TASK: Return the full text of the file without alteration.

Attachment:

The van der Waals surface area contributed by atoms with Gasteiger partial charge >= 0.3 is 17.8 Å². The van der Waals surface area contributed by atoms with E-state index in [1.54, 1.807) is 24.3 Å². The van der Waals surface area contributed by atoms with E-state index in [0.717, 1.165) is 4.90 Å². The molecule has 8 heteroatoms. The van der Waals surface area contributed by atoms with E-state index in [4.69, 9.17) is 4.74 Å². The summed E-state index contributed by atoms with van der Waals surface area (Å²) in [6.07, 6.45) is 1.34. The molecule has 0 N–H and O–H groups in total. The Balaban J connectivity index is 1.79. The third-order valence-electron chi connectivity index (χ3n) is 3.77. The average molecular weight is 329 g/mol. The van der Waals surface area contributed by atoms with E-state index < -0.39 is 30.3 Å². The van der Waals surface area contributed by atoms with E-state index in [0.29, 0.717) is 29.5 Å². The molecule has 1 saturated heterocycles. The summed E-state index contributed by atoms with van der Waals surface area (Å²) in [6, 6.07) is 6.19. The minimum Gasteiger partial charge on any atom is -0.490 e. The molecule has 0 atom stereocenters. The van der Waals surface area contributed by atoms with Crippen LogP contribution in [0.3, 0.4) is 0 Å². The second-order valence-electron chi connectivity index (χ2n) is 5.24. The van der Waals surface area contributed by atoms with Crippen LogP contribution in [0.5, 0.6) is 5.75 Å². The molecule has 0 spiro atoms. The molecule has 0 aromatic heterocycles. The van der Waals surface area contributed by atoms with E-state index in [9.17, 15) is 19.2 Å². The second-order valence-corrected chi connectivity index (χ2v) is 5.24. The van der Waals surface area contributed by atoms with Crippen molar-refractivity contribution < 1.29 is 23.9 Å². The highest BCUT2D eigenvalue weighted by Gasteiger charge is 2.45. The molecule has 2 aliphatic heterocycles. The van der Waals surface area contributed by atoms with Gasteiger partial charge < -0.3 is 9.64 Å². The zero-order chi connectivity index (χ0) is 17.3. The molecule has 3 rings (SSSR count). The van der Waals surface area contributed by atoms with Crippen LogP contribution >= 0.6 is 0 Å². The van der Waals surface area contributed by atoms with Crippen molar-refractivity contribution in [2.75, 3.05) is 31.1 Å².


The van der Waals surface area contributed by atoms with Gasteiger partial charge >= 0.3 is 17.8 Å². The van der Waals surface area contributed by atoms with E-state index in [1.54, 1.807) is 24.3 Å². The van der Waals surface area contributed by atoms with E-state index in [0.717, 1.165) is 4.90 Å². The molecule has 8 heteroatoms. The van der Waals surface area contributed by atoms with E-state index in [4.69, 9.17) is 4.74 Å². The summed E-state index contributed by atoms with van der Waals surface area (Å²) in [6.07, 6.45) is 1.34. The molecule has 0 N–H and O–H groups in total. The Balaban J connectivity index is 1.79. The third-order valence-electron chi connectivity index (χ3n) is 3.77. The average molecular weight is 329 g/mol. The van der Waals surface area contributed by atoms with E-state index < -0.39 is 30.3 Å². The van der Waals surface area contributed by atoms with E-state index in [0.29, 0.717) is 29.5 Å². The molecule has 1 saturated heterocycles. The summed E-state index contributed by atoms with van der Waals surface area (Å²) in [6, 6.07) is 6.19. The minimum Gasteiger partial charge on any atom is -0.490 e. The molecule has 0 atom stereocenters. The van der Waals surface area contributed by atoms with Crippen LogP contribution in [0.3, 0.4) is 0 Å². The second-order valence-electron chi connectivity index (χ2n) is 5.24. The van der Waals surface area contributed by atoms with Crippen LogP contribution in [0.5, 0.6) is 5.75 Å². The molecule has 0 spiro atoms. The molecule has 0 aromatic heterocycles. The van der Waals surface area contributed by atoms with E-state index in [9.17, 15) is 19.2 Å². The second-order valence-corrected chi connectivity index (χ2v) is 5.24. The van der Waals surface area contributed by atoms with Crippen molar-refractivity contribution < 1.29 is 23.9 Å². The highest BCUT2D eigenvalue weighted by Gasteiger charge is 2.45. The molecule has 2 aliphatic heterocycles. The van der Waals surface area contributed by atoms with Gasteiger partial charge < -0.3 is 9.64 Å². The zero-order chi connectivity index (χ0) is 17.3. The molecule has 3 rings (SSSR count). The van der Waals surface area contributed by atoms with Crippen LogP contribution >= 0.6 is 0 Å². The van der Waals surface area contributed by atoms with Crippen molar-refractivity contribution in [2.75, 3.05) is 31.1 Å².